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July 12, 1994 | JAMES S. GRANELLI, TIMES STAFF WRITER
The former owner of now-bankrupt Sunset Motors, once the leading West Coast dealer of recreational vehicles, pleaded guilty Monday to bilking $2.8 million from three community banks. William P. Whitledge Jr., whose $50-million network of RV sales stretched to Seattle and included such celebrity customers as actor Tom Cruise, admitted that he used RVs as collateral for loans when the RVs already backed other loans and when he didn't own them or sell them.
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BUSINESS
July 12, 1994 | JAMES S. GRANELLI, TIMES STAFF WRITER
The former owner of now-bankrupt Sunset Motors, once the leading West Coast dealer of recreational vehicles, pleaded guilty Monday to bilking $2.8 million from three community banks. William P. Whitledge Jr., whose $50-million network of RV sales stretched to Seattle and included such celebrity customers as actor Tom Cruise, admitted that he used RVs as collateral for loans when the RVs already backed other loans and when he didn't own them or sell them.
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CALIFORNIA | LOCAL
September 18, 1992 | DEBRA CANO
City officials have wrapped up a deal to bring the city's first recreational vehicle dealership to town, a move that is expected to pour $300,000 in annual sales-tax revenues into the municipal treasury. "This deal has the potential to take care of the money the state took from us," City Manager Ray Kromer said. Kromer said the city is expected to lose about $400,000 in state revenues from its general fund, money used to pay for services such as public safety.
BUSINESS
December 15, 1992 | DEBRA CANO, SPECIAL TO THE TIMES
Actor Tom Cruise owns one. Baseball players Rod Carew and Bert Blyleven have also bought them. Luxury motor homes with marble floors, microwave ovens, built-in bars, ice makers and coffee makers, oak cabinets, leather sofas, wallpapered bathrooms and satellite dishes are like castles on wheels--for those who can afford them.
BUSINESS
December 15, 1992 | DEBRA CANO, SPECIAL TO THE TIMES
Actor Tom Cruise owns one. Baseball players Rod Carew and Bert Blyleven have also bought them. Luxury motor homes with marble floors, microwave ovens, built-in bars, ice makers and coffee makers, oak cabinets, leather sofas, wallpapered bathrooms and satellite dishes are like castles on wheels--for those who can afford them.
BUSINESS
July 12, 1994 | From Times Staff and Wire Reports
Ex-RV Dealer Pleads Guilty to Fraud: The former owner of now-bankrupt Sunset Motors, once the leading West Coast recreational vehicle dealership, pleaded guilty to bilking three community banks out of $2.8 million. William P. Whitledge Jr., whose $50-million network of RV sales stretched to Seattle, could face 30 years in prison and a $1-million fine for pledging the same RVs as collateral to get multiple loans from more than one bank. Whitledge also obtained liens against RVs he didn't own.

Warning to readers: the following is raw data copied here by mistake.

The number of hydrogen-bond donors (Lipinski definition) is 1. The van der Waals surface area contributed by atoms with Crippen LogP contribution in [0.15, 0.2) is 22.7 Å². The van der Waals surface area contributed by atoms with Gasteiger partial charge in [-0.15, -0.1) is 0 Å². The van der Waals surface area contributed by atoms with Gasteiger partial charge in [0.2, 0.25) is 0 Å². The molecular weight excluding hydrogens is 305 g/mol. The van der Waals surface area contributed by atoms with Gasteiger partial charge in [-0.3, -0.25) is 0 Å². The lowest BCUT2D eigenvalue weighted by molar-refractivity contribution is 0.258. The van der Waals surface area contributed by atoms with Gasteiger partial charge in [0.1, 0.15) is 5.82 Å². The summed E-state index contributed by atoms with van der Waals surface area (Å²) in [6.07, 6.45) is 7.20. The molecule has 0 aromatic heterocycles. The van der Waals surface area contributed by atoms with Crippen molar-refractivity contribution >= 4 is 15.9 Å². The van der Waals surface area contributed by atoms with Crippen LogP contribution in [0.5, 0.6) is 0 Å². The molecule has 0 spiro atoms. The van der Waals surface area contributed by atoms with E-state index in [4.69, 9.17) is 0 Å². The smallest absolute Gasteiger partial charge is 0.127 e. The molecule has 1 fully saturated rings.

BUSINESS
August 12, 1993 | DEBRA CANO, SPECIAL TO THE TIMES
Orange County's only dealer in several lines of Fleetwood recreational vehicles has parked at a new location in Fountain Valley. Mike Thompson's RV Super Stores opened July 29, relocating a 12-year-old operation from Irvine's Traveland U.S.A. to a four-acre site fronting the San Diego Freeway. The company, with headquarters in Santa Fe Springs, also has dealerships there and in Colton, both with freeway frontage.
BUSINESS
February 3, 1992 | JOHN LIPPMAN, TIMES STAFF WRITER
Once, TV time was so costly that a spot buried in a Godzilla movie on a UHF station at 3 a.m. was all a local car dealer could afford. Now, thanks to the explosion in cable TV channels, Tony Buttacavoli of Fullerton Dodge is popping up at every click of the remote control. For $12,000 per month--his entire ad budget--Buttacavoli becomes an ubiquitous pitchman, with 30 commercials a week reaching 87,000 cable subscribers in Orange County.
CALIFORNIA | LOCAL
September 18, 1992 | DEBRA CANO
City officials have wrapped up a deal to bring the city's first recreational vehicle dealership to town, a move that is expected to pour $300,000 in annual sales-tax revenues into the municipal treasury. "This deal has the potential to take care of the money the state took from us," City Manager Ray Kromer said. Kromer said the city is expected to lose about $400,000 in state revenues from its general fund, money used to pay for services such as public safety.
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